Acting under the cover of a Hollywood producer scouting a location for a science fiction film, a CIA agent launches a dangerous operation to rescue six Americans in Tehran during the U.S. hostage crisis in Iran in 1979.
Outside a movie premiere, enthusiastic fan Peppy Miller literally bumps into the swashbuckling hero of the silent film, George Valentin. The star reacts graciously and Peppy plants a kiss on his cheek as they are surrounded by photographers. The headlines demand: "Who's That Girl?" and Peppy is inspired to audition for a dancing bit-part at the studio. However as Peppy slowly rises through the industry, the introduction of talking-pictures turns Valentin's world upside-down.Written by
Ludovic Bource won an Academy Award for composing the score for this film despite never having any formal higher educational training in music orchestration nor film score composition. (Bource learned to read music as a child from accordion lessons and studied jazz as a teenager.) Five arrangers and five orchestrators helped realize his musical ideas with a large-scale symphony orchestra. See more »
Peppy's chauffeur driven car appears to be a 1937 or 1938 Cadillac Convertible Sedan with its 'Goddess of Speed' hood ornament, which did not exist at the time the movie takes place. See more »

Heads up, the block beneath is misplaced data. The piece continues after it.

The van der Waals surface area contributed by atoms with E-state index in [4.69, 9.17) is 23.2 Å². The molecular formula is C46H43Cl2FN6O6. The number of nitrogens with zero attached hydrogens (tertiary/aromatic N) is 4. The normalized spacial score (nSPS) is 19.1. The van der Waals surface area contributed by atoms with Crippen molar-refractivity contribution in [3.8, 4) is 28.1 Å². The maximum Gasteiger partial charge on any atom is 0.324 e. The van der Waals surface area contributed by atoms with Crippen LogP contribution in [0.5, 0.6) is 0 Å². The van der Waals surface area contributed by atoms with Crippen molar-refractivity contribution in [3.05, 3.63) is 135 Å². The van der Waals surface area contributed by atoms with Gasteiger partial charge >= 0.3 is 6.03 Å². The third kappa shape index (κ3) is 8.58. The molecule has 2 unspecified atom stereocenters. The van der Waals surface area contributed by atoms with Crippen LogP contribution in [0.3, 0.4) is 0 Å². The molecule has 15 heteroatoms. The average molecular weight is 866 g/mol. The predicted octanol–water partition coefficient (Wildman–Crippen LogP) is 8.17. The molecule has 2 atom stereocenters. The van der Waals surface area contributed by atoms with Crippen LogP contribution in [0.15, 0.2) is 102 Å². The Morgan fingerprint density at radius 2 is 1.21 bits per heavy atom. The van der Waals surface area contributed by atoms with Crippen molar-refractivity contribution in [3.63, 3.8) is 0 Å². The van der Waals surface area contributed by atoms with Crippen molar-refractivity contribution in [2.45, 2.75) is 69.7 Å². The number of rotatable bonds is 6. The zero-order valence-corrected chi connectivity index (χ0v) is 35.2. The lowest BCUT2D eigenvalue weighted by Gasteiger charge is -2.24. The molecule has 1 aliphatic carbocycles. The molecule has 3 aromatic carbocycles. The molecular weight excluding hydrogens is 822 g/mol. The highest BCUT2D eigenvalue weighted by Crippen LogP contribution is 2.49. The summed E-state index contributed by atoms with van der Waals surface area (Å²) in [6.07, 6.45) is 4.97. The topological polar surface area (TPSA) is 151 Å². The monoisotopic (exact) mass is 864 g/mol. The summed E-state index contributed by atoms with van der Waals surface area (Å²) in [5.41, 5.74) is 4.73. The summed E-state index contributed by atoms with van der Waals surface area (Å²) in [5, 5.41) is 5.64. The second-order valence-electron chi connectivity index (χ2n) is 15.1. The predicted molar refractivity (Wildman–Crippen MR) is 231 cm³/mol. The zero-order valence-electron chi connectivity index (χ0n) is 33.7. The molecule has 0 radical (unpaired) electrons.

You and I belong to another era, George. The world is talking now. People want new faces, talking faces. I wish it wasn't like this, but the public wants fresh meat, and the public is never wrong.
I'm the one people come to see. They never needed to hear me.
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The opening credits are styled after the style of opening used in the 1920s and 1930s, complete with technical credits shown the way they would have been then. See more »
This is a treat. Charismatic leads with chemistry and talent, in a love story that plays as a pitch perfect homage to vintage Hollywood features, whilst never tipping over into parody, and that's no mean feat. The period detail is outstanding: film stocks, tints, (heck even the frame weave), captions and montage are all on the money.
There's an evocative score, an imaginative use of silence, wonderful locations and costume. All rounded off by a top notch cast which includes a brilliant dog. Dujardin is every inch the charming 20's star and Bejo is sassy, surefooted and gorgeous. Go see this people. They do make 'em like they used to!
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